Olubadan: 6 Things to Know About Obaship System in Ibadan

Ibadan, the capital of Oyo State in southwestern Nigeria, is an old Yorùbá city founded by warriors. However, unlike other Yorùbá cities and villages, Ibadan has a long-standing obaship structure.

In recent decades, Ibadan has established itself as a ‘pace setter’ by ascending to the first-class status of Olubadan, which may not seem unusual.

In this essay, we’ll look at six things you should know about the Obaship system in Ibadan.

1.Olubadan Ascension Ladders

Olubadan’s throne is inherited through two lines. These are the Olubadan (Civil) and Balogun (Military) Lines. After obtaining the title of Mogaji from one’s compound. Depending on the line, such a person has 22 stages to climb in the Civil Line and 23 in the Military Line to the throne of Olubadan. Both lines start with Jagun.

Chieftaincy Stages in the Civil Line (Olubadan or Egbe Agba)

  1. Otun Olubadan
  2. Osi Olubadan
  3. Asipa Olubadan
  4. Ekerin olubadan
  5. Ekaarun Olubadan
  6. Abese
  7. Maye
  8. Ẹkẹfa
  9. Agba- Akin
  10. Aare – Alasa
  11. Ikọlaba
  12. Asaju
  13. Ayingun
  14. Aare – Agọ
  15. Laguna
  16. Oota
  17. Aare – Egbe – Omo
  18. Gbonnka
  19. Aare – Onibon
  20. Bada
  21. Ajia
  22. Jagun

Chieftaincy Stages in the Military Line (Egbe Balogun)

  1. Balogun
  2. Otun Balogun
  3. Osi Balogun
  4. Asipa Balogun
  5. Ekerin Balogun
  6. Ekarun Balogun
  7. Abese
  8. Maye
  9. Ẹkẹfa
  10. Agba- Akin
  11. Aare – Alasa
  12. Ikọlaba
  13. Asaju
  14. Ayingun
  15. Aare – Agọ
  16. Laguna
  17. Oota
  18. Aare – Egbe – Omo
  19. Gbonnka
  20. Aare – Onibon
  21. Bada
  22. Ajia
  23. Jagun

2. Civil and Military Lines Rotation

The two lines of the chieftaincy hierarchy produce Olubadan in a rotating fashion. Though there is one Seriki line, it is intended to be a youth group integrated into the Balogun line in the same way that Iyaloja is integrated into the Civil line. That is just by the way.

Returning to the main point here. The stool of Olubadan alternates between the Olubadan and Balogun lines. For example, Oba Dr. Moshood Lekan Balogun Alli Okunmade II, who just joined his forebears, descended from the Olubadan (Civil) line. He succeeded Oba Saliu Adetunji Aje Ogugunso 1 of the military line, who joined his predecessors on January 2nd, 2022.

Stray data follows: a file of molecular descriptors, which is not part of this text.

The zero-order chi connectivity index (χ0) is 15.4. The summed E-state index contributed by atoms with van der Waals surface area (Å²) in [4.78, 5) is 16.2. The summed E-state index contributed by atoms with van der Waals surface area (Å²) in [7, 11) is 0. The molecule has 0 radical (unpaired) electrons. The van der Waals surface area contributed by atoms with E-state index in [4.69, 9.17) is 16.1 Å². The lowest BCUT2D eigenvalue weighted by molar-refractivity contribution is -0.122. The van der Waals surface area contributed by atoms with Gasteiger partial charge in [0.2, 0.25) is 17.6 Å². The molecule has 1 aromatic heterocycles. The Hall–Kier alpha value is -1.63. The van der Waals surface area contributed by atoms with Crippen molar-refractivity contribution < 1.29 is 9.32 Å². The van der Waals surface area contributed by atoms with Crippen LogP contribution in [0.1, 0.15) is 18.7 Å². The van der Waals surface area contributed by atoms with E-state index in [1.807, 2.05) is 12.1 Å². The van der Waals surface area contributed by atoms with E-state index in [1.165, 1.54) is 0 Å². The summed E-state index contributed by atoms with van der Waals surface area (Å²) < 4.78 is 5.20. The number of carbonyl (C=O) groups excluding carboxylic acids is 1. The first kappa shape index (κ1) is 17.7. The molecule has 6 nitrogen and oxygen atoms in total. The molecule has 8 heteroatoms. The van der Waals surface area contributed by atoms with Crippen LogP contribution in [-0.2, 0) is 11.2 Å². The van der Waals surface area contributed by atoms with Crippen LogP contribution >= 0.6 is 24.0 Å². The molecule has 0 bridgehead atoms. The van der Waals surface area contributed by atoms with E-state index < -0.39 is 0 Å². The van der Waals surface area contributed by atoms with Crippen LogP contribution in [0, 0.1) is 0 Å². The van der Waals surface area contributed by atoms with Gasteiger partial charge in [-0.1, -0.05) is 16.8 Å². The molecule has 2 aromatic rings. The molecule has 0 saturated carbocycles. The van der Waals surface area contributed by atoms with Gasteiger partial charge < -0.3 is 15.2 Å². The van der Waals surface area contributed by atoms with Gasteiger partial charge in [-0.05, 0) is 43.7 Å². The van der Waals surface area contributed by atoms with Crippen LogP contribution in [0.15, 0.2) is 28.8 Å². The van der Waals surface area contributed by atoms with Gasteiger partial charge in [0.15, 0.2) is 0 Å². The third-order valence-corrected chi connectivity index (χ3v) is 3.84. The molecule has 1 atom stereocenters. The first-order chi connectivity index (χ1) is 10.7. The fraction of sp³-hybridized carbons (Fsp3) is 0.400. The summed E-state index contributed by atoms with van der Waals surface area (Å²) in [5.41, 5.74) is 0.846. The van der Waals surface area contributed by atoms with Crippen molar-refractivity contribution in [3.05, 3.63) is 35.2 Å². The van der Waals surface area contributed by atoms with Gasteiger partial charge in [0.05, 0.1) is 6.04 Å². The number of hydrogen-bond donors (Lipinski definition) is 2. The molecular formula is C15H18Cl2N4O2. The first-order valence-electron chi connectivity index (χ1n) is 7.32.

As a result, the next Olubadan is projected to emerge from the military ranks.

3. No Specific Royal House(s)

Most Yorùbá Obaship structures have two or three governing houses (or even more) that make up the royal families. In some places, only royal families can ascend to the throne.

However, the Obaship system in Ibadan is different. Anyone can become Olubadan as long as they are a true son of Ibadan and ascend one of the two staircases to the summit.

4. Promotion of Lesser Oba

However, this practice is new to the system. Former Oyo State Governor Abiola Ajimobi attempted to modernize the institution by promoting several High Chiefs and Baales to Oba.

After a hard battle for the soul of the age-long Ibadan Obaship system, Ajimobi’s successor, Governor Seyi Makinde, withdrew their crowns as part of the agreement to settle out of court.

The Governor amended section 28 of the Oyo State Chieftaincy Law 2023 to allow traditional high chiefs to wear beaded crowns, which received approval from the state House of Assembly.

The governor re-elevated the ten high chiefs in Olubadan-in-Council to Obaship status in July 2023. However, the ascension line of the Obaship system remains untouched.

With this, Ibadan is arguably the first Yorùbá town/city where a lesser Oba is promoted to become another, or more accurately, a greater Oba.

5. Aged Monarch

In most parts of Yorùbá territory, the focus has shifted to adolescents in selecting a monarch for their individual town. However, one of the most remarkable aspects of the Ibadan Obaship system is how it generates an old king.

This is clear due to the number of phases one must go through before being rated next in line and eventually becoming Olubadan. Promotion in either of the two lines occurs when a successor is chosen from the line.

Oba Owólabí Olakulehin, 84, will succeed late Ọba Moshood Lekan Balogun, Alli Okunmade II, resulting in a promotion in the Balogun (military) line of the Obaship.

The Civil line, led by the present Otun Olubadan and former Governor of Oyo State, Rashidi Adewolu Ladoja, remains intact until the next in line is chosen as successor to Oba Owólabí Olakulehin, as new Olubadan.

It is worth noting that death can have an impact on career advancement.

6. Longest-serving Olubadan

Because of the Ibadan Obaship system, the majority of prior Olubadans ascended to the throne in their old age. Let’s look at the most recent.

Oba Saliu Adetunji, Aje Ogugunso 1, became the 41st Olubadan on April 4, 2016 at the age of 87. He passed away in 2022 at the age of 93.

His successor, Ọba Moshood Lekan Balogun, Alli Okunmade II, was anointed 42nd Olubadan on March 11, 2022 at the age of 79. He passed away on Thursday, March 14, 2024 at the age of 81.

While many of these Obas had brief reigns as Olubadans, Oba Okunola Abaasi Alesinloye Isale Ijebu ruled for 16 years. He reigned from 1930 to 1946.

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